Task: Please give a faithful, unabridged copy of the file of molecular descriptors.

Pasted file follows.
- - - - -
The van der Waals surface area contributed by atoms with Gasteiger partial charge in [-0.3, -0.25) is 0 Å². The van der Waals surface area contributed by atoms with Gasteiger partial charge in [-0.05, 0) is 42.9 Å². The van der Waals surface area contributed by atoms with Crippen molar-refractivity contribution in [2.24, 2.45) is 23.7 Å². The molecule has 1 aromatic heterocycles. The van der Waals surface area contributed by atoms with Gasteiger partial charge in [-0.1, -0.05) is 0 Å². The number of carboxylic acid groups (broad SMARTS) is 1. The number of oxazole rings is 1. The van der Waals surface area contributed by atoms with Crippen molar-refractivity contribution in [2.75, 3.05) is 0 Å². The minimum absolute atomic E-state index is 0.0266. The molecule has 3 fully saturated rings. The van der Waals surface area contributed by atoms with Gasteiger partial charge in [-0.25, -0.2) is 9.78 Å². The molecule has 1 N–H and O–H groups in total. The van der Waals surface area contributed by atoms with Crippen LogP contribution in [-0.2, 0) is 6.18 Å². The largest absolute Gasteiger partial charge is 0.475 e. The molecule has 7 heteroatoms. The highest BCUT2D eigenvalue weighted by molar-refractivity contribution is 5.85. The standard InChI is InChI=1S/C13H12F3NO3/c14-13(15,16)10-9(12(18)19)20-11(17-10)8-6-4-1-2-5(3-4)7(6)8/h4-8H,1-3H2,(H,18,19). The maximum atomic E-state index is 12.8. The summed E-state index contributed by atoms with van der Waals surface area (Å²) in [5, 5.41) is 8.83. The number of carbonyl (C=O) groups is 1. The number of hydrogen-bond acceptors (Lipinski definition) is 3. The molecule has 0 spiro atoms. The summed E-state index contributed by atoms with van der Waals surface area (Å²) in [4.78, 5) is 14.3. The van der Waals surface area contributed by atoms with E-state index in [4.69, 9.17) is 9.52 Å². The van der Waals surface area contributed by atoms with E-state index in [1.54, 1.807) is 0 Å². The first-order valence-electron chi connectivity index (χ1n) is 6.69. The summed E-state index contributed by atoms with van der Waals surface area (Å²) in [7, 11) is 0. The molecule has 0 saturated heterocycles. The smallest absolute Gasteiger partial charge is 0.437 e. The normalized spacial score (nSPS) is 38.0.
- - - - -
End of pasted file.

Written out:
The van der Waals surface area contributed by atoms with Gasteiger partial charge in [-0.3, -0.25) is 0 Å². The van der Waals surface area contributed by atoms with Gasteiger partial charge in [-0.05, 0) is 42.9 Å². The van der Waals surface area contributed by atoms with Crippen molar-refractivity contribution in [2.24, 2.45) is 23.7 Å². The molecule has 1 aromatic heterocycles. The van der Waals surface area contributed by atoms with Gasteiger partial charge in [-0.1, -0.05) is 0 Å². The number of carboxylic acid groups (broad SMARTS) is 1. The number of oxazole rings is 1. The van der Waals surface area contributed by atoms with Crippen molar-refractivity contribution in [2.75, 3.05) is 0 Å². The minimum absolute atomic E-state index is 0.0266. The molecule has 3 fully saturated rings. The van der Waals surface area contributed by atoms with Gasteiger partial charge in [-0.25, -0.2) is 9.78 Å². The molecule has 1 N–H and O–H groups in total. The van der Waals surface area contributed by atoms with Crippen LogP contribution in [-0.2, 0) is 6.18 Å². The largest absolute Gasteiger partial charge is 0.475 e. The molecule has 7 heteroatoms. The highest BCUT2D eigenvalue weighted by molar-refractivity contribution is 5.85. The standard InChI is InChI=1S/C13H12F3NO3/c14-13(15,16)10-9(12(18)19)20-11(17-10)8-6-4-1-2-5(3-4)7(6)8/h4-8H,1-3H2,(H,18,19). The maximum atomic E-state index is 12.8. The summed E-state index contributed by atoms with van der Waals surface area (Å²) in [5, 5.41) is 8.83. The number of carbonyl (C=O) groups is 1. The number of hydrogen-bond acceptors (Lipinski definition) is 3. The molecule has 0 spiro atoms. The summed E-state index contributed by atoms with van der Waals surface area (Å²) in [4.78, 5) is 14.3. The van der Waals surface area contributed by atoms with E-state index in [4.69, 9.17) is 9.52 Å². The van der Waals surface area contributed by atoms with E-state index in [1.54, 1.807) is 0 Å². The first-order valence-electron chi connectivity index (χ1n) is 6.69. The summed E-state index contributed by atoms with van der Waals surface area (Å²) in [7, 11) is 0. The molecule has 0 saturated heterocycles. The smallest absolute Gasteiger partial charge is 0.437 e. The normalized spacial score (nSPS) is 38.0.